Selling online is essential if you want to reach more customers than you could offline. Get an e-commerce website built so that your customers can buy your products online. Research on the range of e-commerce platforms available and choose the right one for you. See suggestions:
- Big Commerce
- Woo Commerce
Selling Merchandise at Gigs
If you have a gig and you have a chance to take some of your merchandise with you, then do it. This is a chance for you to connect with your customers, talk to them, sign copies of your EP, take photos with them and make it a memorable experience.
If you can’t get a table, then wear your own merchandise. Bring a duffle bag or two and sell your merchandise to people straight out of the bag. After you’ve delivered your performance, people will want to become a part of your brand and your story. Don’t deprive them of this. Not everyone will have cash, so be prepared and get a portable card reader. We recommend the iZettle.
5. Production & Fulfilment
You will need a means by which to produce and distribute your products so that your customers will receive them. There are a few ways to approach this depending on your circumstance.
You can sell your products online without having to get them made in bulk and keep inventory and still earn a profit on your sales. You sell the product first and then we print and ship it to your customer on your behalf with you lifting a finger. It’s a good way to get started on a low budget and test out which of your products are most popular. Learn more about print on demand here.
Ordering in bulk is higher risk due to more cash being spent upfront, but will give you a higher profit margin. If you have a growing fan base and you’re selling regularly, this may be the route for you. Paying £5.00 per T-Shirt and selling them at £20.00 will give you pretty good margins with a relatively low breakeven point. It’s a good idea to learn about the different printing methods as well, which you can do here.
You can choose to keep your products yourself and ship them to your customers manually, but may consider outsourcing to a fulfilment centre when your operation grows.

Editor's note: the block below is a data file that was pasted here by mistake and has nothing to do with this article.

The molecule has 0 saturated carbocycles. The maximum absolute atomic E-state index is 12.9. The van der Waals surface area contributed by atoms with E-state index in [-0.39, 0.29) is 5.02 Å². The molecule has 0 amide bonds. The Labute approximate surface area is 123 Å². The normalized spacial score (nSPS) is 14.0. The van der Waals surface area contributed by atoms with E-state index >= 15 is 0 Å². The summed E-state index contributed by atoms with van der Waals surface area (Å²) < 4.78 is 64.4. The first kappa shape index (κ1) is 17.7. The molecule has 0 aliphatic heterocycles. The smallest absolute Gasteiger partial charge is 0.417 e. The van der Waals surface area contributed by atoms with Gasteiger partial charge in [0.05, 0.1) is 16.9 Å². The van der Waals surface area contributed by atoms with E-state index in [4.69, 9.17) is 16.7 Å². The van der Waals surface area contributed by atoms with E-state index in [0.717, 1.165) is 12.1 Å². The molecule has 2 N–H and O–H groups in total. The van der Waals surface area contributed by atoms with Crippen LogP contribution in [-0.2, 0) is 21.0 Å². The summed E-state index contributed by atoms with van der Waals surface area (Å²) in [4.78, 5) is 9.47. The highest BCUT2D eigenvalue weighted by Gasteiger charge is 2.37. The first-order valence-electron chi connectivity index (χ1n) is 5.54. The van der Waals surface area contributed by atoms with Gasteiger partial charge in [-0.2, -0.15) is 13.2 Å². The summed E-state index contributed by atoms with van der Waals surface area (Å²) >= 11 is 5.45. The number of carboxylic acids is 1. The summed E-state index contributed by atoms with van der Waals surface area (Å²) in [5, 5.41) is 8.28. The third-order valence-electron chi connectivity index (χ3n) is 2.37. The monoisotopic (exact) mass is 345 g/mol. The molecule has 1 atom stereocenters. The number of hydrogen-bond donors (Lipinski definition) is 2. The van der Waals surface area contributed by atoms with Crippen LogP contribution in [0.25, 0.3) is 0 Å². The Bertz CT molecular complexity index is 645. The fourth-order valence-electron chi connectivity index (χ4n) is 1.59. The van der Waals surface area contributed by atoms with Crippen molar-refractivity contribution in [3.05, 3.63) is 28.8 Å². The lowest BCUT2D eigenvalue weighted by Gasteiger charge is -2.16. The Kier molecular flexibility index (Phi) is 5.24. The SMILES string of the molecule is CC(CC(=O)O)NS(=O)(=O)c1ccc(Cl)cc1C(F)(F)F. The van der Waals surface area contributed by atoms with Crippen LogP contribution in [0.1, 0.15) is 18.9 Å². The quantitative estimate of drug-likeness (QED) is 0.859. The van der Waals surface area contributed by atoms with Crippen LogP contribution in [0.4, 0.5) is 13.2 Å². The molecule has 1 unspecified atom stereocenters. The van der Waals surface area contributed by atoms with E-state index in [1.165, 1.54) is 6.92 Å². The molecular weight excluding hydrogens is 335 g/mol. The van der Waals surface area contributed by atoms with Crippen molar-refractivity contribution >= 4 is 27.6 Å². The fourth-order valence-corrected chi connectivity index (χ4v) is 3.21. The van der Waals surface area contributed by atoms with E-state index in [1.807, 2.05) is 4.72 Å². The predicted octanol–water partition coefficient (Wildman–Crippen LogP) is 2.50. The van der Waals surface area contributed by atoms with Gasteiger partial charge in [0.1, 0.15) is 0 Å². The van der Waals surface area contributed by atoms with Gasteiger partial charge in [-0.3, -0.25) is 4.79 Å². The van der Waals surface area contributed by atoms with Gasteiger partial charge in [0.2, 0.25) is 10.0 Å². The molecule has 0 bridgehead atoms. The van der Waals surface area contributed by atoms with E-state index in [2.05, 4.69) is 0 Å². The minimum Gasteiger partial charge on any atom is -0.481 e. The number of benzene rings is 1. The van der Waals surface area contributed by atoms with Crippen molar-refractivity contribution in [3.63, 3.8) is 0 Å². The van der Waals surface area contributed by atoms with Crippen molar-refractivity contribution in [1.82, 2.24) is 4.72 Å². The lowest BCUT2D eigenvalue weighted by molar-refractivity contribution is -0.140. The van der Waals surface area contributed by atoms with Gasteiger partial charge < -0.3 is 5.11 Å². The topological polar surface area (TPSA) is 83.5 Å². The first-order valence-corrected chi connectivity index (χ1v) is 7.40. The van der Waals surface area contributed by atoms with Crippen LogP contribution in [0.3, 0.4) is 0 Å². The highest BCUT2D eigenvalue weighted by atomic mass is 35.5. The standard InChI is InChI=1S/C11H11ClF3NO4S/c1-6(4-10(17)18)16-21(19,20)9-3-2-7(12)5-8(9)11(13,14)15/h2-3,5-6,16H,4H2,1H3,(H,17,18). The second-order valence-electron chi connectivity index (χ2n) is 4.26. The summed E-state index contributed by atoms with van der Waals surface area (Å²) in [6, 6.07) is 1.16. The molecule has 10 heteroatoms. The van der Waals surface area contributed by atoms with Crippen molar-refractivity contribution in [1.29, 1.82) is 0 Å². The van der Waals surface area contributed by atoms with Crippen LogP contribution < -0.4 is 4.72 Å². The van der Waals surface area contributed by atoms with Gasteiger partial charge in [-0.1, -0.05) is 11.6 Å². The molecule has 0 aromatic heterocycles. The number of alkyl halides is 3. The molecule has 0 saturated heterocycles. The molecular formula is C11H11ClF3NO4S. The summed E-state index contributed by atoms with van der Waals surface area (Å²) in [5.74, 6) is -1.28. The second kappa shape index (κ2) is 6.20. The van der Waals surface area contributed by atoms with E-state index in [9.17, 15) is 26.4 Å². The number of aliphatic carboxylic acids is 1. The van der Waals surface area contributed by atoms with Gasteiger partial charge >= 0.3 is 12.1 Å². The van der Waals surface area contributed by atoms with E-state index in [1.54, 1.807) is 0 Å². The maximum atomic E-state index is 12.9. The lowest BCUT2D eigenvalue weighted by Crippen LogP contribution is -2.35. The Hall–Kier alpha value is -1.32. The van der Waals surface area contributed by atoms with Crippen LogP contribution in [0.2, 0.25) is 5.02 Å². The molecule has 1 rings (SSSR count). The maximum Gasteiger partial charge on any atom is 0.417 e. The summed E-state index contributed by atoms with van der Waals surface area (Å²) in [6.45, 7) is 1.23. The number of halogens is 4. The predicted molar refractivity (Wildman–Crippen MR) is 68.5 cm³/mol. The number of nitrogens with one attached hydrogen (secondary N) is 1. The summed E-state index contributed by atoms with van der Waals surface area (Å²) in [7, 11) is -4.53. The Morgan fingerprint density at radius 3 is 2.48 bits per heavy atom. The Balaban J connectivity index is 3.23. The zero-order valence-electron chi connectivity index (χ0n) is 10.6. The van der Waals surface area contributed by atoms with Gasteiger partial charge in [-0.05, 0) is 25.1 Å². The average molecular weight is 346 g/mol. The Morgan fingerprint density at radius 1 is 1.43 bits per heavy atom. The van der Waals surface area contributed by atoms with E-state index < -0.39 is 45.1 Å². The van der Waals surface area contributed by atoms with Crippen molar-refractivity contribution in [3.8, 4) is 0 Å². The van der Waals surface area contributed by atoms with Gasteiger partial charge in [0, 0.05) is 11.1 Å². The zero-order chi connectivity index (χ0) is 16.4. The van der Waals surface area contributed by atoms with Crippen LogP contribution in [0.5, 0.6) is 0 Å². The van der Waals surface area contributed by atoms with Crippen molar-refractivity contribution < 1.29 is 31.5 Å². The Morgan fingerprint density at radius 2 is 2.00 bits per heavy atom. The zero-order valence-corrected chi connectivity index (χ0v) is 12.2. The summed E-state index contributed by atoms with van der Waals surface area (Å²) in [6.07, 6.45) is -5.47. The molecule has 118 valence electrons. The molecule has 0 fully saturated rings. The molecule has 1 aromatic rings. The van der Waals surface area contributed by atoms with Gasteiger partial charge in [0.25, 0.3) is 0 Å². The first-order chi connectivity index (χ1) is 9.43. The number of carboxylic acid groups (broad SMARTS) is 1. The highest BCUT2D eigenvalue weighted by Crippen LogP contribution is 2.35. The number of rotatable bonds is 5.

So now you have everything ready, why not get started?
It can take a while to get everything prepared to start selling your merchandise, but once you’ve reached that stage then you’ve crossed a real milestone. Having the right guidance during the process is essential, and that’s why we’re here to help and offer our expertise.
We believe you should be able to earn a living from your craft and want to help you do that, so get in touch and let us know what we can do for you.
Get in touch with us at firstname.lastname@example.org or give us a call on 0116 350 0321.
Written by Kieza Silveira De Sousa from Wear Your Heart Out
The UK plays host to hundreds of record labels including the three major record companies and a thriving community of hundreds of independent labels and music companies (also see the role of a record label in a previous blog).
The three major record companies are Universal Music, Sony Music and Warner Music. And each of these organisations are home to smaller labels. These often group together musicians of a specific genre which can be served by the label’s expertise.
Regardless of the size of the record company, there are various roles that need to be fulfilled in order to discover talent, make a record, market and distribute a single or an album, and finally deliver that content to music fans. Behind the end product is a whole range of people who work with an artist to ensure that their creative vision is brought to life.
How Can a Record Company Help
Whilst a Chief Executive will be the person in charge of the entire company – and a President may be appointed to look after the affairs of a specific label – the success of an artist will need the support of those within the sales, publicity, promotions, marketing, legal, business affairs, and A&R departments. And, of course, every company requires financial and IT experts and secretarial staff.
Record companies provide the money for the recording and manufacturing processes. They also find producers for artists to work with and pay to promote the record once it is finished. Because they pay for everything, artists may find themselves with less control and also receive less royalties as a result. The company needs to recoup their costs first before passing on any additional royalties.